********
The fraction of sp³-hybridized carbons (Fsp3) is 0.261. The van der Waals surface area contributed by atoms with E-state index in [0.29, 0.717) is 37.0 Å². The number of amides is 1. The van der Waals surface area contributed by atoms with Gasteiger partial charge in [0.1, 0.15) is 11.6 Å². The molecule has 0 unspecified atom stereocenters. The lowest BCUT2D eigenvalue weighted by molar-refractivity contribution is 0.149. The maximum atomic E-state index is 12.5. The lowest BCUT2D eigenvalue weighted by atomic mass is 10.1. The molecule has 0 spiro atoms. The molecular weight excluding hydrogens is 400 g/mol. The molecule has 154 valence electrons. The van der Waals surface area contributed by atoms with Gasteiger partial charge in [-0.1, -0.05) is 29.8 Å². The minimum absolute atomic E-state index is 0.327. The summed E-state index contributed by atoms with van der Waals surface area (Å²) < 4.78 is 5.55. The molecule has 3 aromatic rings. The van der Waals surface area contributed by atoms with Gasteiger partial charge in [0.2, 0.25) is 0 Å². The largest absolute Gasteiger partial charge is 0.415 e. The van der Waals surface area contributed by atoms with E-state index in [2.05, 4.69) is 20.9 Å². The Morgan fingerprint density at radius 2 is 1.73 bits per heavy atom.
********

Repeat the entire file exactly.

The fraction of sp³-hybridized carbons (Fsp3) is 0.261. The van der Waals surface area contributed by atoms with E-state index in [0.29, 0.717) is 37.0 Å². The number of amides is 1. The van der Waals surface area contributed by atoms with Gasteiger partial charge in [0.1, 0.15) is 11.6 Å². The molecule has 0 unspecified atom stereocenters. The lowest BCUT2D eigenvalue weighted by molar-refractivity contribution is 0.149. The maximum atomic E-state index is 12.5. The lowest BCUT2D eigenvalue weighted by atomic mass is 10.1. The molecule has 0 spiro atoms. The molecular weight excluding hydrogens is 400 g/mol. The molecule has 154 valence electrons. The van der Waals surface area contributed by atoms with Gasteiger partial charge in [-0.1, -0.05) is 29.8 Å². The minimum absolute atomic E-state index is 0.327. The summed E-state index contributed by atoms with van der Waals surface area (Å²) < 4.78 is 5.55. The molecule has 3 aromatic rings. The van der Waals surface area contributed by atoms with Gasteiger partial charge in [0.2, 0.25) is 0 Å². The largest absolute Gasteiger partial charge is 0.415 e. The van der Waals surface area contributed by atoms with E-state index in [2.05, 4.69) is 20.9 Å². The Morgan fingerprint density at radius 2 is 1.73 bits per heavy atom.